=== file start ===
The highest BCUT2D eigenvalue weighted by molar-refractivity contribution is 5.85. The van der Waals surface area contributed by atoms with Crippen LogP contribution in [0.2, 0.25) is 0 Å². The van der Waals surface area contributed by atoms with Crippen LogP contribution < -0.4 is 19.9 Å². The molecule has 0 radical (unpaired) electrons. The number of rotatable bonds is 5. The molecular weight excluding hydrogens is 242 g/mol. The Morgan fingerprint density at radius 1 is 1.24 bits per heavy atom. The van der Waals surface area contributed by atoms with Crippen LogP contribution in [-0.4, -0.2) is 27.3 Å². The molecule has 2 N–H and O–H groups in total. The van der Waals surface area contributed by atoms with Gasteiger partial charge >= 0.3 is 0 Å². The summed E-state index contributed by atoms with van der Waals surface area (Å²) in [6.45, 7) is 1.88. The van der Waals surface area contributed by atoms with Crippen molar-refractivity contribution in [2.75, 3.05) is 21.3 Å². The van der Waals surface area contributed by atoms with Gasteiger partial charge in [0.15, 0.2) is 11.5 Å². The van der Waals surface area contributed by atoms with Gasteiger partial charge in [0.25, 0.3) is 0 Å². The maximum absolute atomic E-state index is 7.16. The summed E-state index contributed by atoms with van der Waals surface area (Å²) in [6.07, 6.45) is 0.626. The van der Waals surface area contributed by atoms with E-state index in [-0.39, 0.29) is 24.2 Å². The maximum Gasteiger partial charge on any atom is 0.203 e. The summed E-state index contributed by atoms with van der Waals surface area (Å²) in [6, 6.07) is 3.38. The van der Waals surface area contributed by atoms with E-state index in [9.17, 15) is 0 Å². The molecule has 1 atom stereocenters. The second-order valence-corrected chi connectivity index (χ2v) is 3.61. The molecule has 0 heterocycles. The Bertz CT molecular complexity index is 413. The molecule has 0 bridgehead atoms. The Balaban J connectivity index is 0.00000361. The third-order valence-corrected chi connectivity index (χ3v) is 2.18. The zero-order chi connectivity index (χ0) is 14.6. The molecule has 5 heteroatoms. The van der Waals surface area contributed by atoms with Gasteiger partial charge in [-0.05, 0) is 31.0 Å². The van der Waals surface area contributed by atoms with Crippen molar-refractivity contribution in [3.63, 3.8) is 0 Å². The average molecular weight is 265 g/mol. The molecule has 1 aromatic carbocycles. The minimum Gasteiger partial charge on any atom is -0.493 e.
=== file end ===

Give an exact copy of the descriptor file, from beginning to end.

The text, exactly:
The highest BCUT2D eigenvalue weighted by molar-refractivity contribution is 5.85. The van der Waals surface area contributed by atoms with Crippen LogP contribution in [0.2, 0.25) is 0 Å². The van der Waals surface area contributed by atoms with Crippen LogP contribution < -0.4 is 19.9 Å². The molecule has 0 radical (unpaired) electrons. The number of rotatable bonds is 5. The molecular weight excluding hydrogens is 242 g/mol. The Morgan fingerprint density at radius 1 is 1.24 bits per heavy atom. The van der Waals surface area contributed by atoms with Crippen LogP contribution in [-0.4, -0.2) is 27.3 Å². The molecule has 2 N–H and O–H groups in total. The van der Waals surface area contributed by atoms with Gasteiger partial charge >= 0.3 is 0 Å². The summed E-state index contributed by atoms with van der Waals surface area (Å²) in [6.45, 7) is 1.88. The van der Waals surface area contributed by atoms with Crippen molar-refractivity contribution in [2.75, 3.05) is 21.3 Å². The van der Waals surface area contributed by atoms with Gasteiger partial charge in [0.15, 0.2) is 11.5 Å². The van der Waals surface area contributed by atoms with Gasteiger partial charge in [0.25, 0.3) is 0 Å². The maximum absolute atomic E-state index is 7.16. The summed E-state index contributed by atoms with van der Waals surface area (Å²) in [6.07, 6.45) is 0.626. The van der Waals surface area contributed by atoms with E-state index in [-0.39, 0.29) is 24.2 Å². The maximum Gasteiger partial charge on any atom is 0.203 e. The summed E-state index contributed by atoms with van der Waals surface area (Å²) in [6, 6.07) is 3.38. The van der Waals surface area contributed by atoms with E-state index in [9.17, 15) is 0 Å². The molecule has 1 atom stereocenters. The second-order valence-corrected chi connectivity index (χ2v) is 3.61. The molecule has 0 heterocycles. The Bertz CT molecular complexity index is 413. The molecule has 0 bridgehead atoms. The Balaban J connectivity index is 0.00000361. The third-order valence-corrected chi connectivity index (χ3v) is 2.18. The zero-order chi connectivity index (χ0) is 14.6. The molecule has 5 heteroatoms. The van der Waals surface area contributed by atoms with Gasteiger partial charge in [-0.05, 0) is 31.0 Å². The van der Waals surface area contributed by atoms with Crippen molar-refractivity contribution in [3.63, 3.8) is 0 Å². The average molecular weight is 265 g/mol. The molecule has 1 aromatic carbocycles. The minimum Gasteiger partial charge on any atom is -0.493 e.